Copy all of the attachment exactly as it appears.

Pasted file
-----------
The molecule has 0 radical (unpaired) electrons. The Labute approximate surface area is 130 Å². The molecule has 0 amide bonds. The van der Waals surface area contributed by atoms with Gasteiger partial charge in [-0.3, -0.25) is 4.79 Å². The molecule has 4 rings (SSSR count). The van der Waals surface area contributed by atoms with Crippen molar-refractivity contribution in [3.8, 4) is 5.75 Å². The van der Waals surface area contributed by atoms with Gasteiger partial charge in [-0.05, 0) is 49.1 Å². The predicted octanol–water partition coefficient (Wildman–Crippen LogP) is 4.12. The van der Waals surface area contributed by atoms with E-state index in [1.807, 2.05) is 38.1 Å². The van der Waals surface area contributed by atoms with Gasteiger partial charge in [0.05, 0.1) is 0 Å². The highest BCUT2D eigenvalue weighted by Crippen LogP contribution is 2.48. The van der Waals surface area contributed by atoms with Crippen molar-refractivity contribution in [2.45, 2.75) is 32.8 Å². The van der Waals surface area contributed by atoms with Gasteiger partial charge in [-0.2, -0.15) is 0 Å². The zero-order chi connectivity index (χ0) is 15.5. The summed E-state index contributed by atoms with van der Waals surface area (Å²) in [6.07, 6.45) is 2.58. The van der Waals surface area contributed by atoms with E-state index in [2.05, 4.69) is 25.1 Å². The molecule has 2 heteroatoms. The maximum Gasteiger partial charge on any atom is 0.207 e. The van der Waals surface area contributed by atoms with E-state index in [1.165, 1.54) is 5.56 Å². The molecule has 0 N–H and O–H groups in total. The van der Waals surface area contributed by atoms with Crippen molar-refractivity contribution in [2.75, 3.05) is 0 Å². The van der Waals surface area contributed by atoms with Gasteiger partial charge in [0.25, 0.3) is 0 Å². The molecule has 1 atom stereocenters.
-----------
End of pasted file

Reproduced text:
The molecule has 0 radical (unpaired) electrons. The Labute approximate surface area is 130 Å². The molecule has 0 amide bonds. The van der Waals surface area contributed by atoms with Gasteiger partial charge in [-0.3, -0.25) is 4.79 Å². The molecule has 4 rings (SSSR count). The van der Waals surface area contributed by atoms with Crippen molar-refractivity contribution in [3.8, 4) is 5.75 Å². The van der Waals surface area contributed by atoms with Gasteiger partial charge in [-0.05, 0) is 49.1 Å². The predicted octanol–water partition coefficient (Wildman–Crippen LogP) is 4.12. The van der Waals surface area contributed by atoms with E-state index in [1.807, 2.05) is 38.1 Å². The van der Waals surface area contributed by atoms with Gasteiger partial charge in [0.05, 0.1) is 0 Å². The highest BCUT2D eigenvalue weighted by Crippen LogP contribution is 2.48. The van der Waals surface area contributed by atoms with Crippen molar-refractivity contribution in [2.45, 2.75) is 32.8 Å². The van der Waals surface area contributed by atoms with Gasteiger partial charge in [-0.2, -0.15) is 0 Å². The zero-order chi connectivity index (χ0) is 15.5. The summed E-state index contributed by atoms with van der Waals surface area (Å²) in [6.07, 6.45) is 2.58. The van der Waals surface area contributed by atoms with E-state index in [2.05, 4.69) is 25.1 Å². The molecule has 2 heteroatoms. The maximum Gasteiger partial charge on any atom is 0.207 e. The van der Waals surface area contributed by atoms with E-state index in [1.165, 1.54) is 5.56 Å². The molecule has 0 N–H and O–H groups in total. The van der Waals surface area contributed by atoms with Crippen molar-refractivity contribution in [2.75, 3.05) is 0 Å². The van der Waals surface area contributed by atoms with Gasteiger partial charge in [0.25, 0.3) is 0 Å². The molecule has 1 atom stereocenters.